But government whiplash consultation divides opinion

Robin Spencer Aviva

The government’s long-awaited whiplash consultation, entitled Reducing the Number and Costs of Whiplash Claims, has drawn mixed responses from various quarters.

Justice secretary Chris Grayling announced further work by the government to ensure that genuine claims can still go ahead, but exaggerated or fraudulent claims are properly challenged.

The ABI was swift to applaud the proposals, which focus on raising the small claims limit for road traffic accidents in the small claims court, and the introduction of independent medical panels for judging whiplash injuries.

AA Insurance director Simon Douglas welcomed the plans. He said: “It has become increasingly okay to claim £2,000 or £3,000 for an injury even if there is none, or where a couple of pain-killers would have done the trick. You would think that British motorists have weaker necks than any other European nation.

Aviva also endorsed Grayling’s efforts. UK chief executive Robin Spencer (pictured) said: “This is a £2bn problem that is adding around £90 to every motorist’s insurance premium. Fundamental and far-reaching reform is needed to bring relief to genuine claimants, while eliminating the inherent costs of the thousands of spurious claims insurers receive every year.”

LV= technical claims director Martin Milliner said: “We welcome the new proposals, which will make it harder for bogus claimants to make fraudulent personal injury claims and will clamp down on the strong-arm sales tactics of some claims management companies. There will be some time before any new legislation is implemented and there is a probability that we could see a rush on these claims in the short term as fraudsters attempt to make a fast buck before the situation changes.”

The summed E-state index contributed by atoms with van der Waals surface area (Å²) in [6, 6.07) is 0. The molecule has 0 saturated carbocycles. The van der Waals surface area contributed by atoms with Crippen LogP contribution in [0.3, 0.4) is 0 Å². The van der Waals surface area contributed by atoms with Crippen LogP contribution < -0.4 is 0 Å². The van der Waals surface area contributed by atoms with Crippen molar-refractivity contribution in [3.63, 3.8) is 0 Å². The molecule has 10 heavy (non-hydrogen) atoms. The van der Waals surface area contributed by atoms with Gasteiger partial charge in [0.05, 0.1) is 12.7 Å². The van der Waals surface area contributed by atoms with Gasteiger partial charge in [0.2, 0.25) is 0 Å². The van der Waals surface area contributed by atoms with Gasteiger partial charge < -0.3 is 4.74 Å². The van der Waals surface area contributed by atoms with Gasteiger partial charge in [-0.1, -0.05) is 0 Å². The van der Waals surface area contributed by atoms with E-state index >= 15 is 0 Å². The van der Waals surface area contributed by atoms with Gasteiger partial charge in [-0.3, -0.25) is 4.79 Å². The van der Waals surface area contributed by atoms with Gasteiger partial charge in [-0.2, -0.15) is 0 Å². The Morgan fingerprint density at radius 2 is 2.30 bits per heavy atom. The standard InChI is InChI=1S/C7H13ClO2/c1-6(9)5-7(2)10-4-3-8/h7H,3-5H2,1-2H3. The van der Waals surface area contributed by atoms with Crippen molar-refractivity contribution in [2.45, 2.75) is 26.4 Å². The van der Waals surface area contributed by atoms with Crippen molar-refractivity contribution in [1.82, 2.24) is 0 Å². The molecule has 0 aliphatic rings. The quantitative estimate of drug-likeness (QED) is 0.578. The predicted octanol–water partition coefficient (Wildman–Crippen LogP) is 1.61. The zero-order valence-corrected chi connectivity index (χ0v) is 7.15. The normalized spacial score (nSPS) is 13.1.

Personal injury lawyers are stamping their feet, however, as the plans come before a raft of measures aimed at tightening up civil justice activity.

Antony Hodari chief executive Mark Grover said: “The government is approaching this problem from the wrong end. Though fraud is a problem, the vast majority of claims are legitimate; raising the small claims limit will just mean an injured person will have to go head-to-head in court against the insurer’s lawyer. How many of us would want to do that?”

Spencer’s Solicitors director John Spencer added: “This is cheap political point scoring, playing to the insurers’ tune about a so-called compensation culture and is nothing to do with responsible government.”

Glaisyers’ RTA supervisor Alison Rocca also criticised the plans. She said: “If the rise in the small claims limit is introduced, solely for people injured in road accidents, then this is the biggest impact on access to justice the country has seen because these injured victims will have no legal support when it comes to getting compensation for injuries suffered through no fault of their own.”